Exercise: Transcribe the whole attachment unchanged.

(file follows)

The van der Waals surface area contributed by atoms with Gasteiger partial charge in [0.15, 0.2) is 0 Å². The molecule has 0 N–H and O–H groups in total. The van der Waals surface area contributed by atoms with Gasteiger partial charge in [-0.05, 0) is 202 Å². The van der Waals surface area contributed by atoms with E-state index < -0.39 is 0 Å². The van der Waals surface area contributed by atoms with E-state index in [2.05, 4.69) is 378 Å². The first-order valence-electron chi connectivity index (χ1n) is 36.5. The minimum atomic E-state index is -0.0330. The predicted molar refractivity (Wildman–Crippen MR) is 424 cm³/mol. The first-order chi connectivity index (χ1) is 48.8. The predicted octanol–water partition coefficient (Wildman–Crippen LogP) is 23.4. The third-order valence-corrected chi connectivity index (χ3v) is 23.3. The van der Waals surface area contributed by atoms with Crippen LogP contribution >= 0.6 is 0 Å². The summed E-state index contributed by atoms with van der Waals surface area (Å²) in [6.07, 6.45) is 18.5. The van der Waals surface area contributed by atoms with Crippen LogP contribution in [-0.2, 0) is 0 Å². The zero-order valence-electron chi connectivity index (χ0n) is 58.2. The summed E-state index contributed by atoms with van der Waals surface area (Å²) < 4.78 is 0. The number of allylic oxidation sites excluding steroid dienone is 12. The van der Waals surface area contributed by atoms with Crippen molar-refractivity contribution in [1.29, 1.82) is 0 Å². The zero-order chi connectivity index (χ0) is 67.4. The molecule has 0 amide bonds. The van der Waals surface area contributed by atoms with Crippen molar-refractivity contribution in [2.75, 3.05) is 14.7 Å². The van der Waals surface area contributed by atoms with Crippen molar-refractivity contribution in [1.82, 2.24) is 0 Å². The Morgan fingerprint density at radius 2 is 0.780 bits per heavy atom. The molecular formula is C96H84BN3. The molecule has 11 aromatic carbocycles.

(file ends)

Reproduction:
The van der Waals surface area contributed by atoms with Gasteiger partial charge in [0.15, 0.2) is 0 Å². The molecule has 0 N–H and O–H groups in total. The van der Waals surface area contributed by atoms with Gasteiger partial charge in [-0.05, 0) is 202 Å². The van der Waals surface area contributed by atoms with E-state index < -0.39 is 0 Å². The van der Waals surface area contributed by atoms with E-state index in [2.05, 4.69) is 378 Å². The first-order valence-electron chi connectivity index (χ1n) is 36.5. The minimum atomic E-state index is -0.0330. The predicted molar refractivity (Wildman–Crippen MR) is 424 cm³/mol. The first-order chi connectivity index (χ1) is 48.8. The predicted octanol–water partition coefficient (Wildman–Crippen LogP) is 23.4. The third-order valence-corrected chi connectivity index (χ3v) is 23.3. The van der Waals surface area contributed by atoms with Crippen LogP contribution >= 0.6 is 0 Å². The summed E-state index contributed by atoms with van der Waals surface area (Å²) in [6.07, 6.45) is 18.5. The van der Waals surface area contributed by atoms with Crippen LogP contribution in [-0.2, 0) is 0 Å². The zero-order valence-electron chi connectivity index (χ0n) is 58.2. The summed E-state index contributed by atoms with van der Waals surface area (Å²) < 4.78 is 0. The number of allylic oxidation sites excluding steroid dienone is 12. The van der Waals surface area contributed by atoms with Crippen molar-refractivity contribution in [1.29, 1.82) is 0 Å². The zero-order chi connectivity index (χ0) is 67.4. The molecule has 0 amide bonds. The van der Waals surface area contributed by atoms with Crippen molar-refractivity contribution in [2.75, 3.05) is 14.7 Å². The van der Waals surface area contributed by atoms with Crippen molar-refractivity contribution in [1.82, 2.24) is 0 Å². The Morgan fingerprint density at radius 2 is 0.780 bits per heavy atom. The molecular formula is C96H84BN3. The molecule has 11 aromatic carbocycles.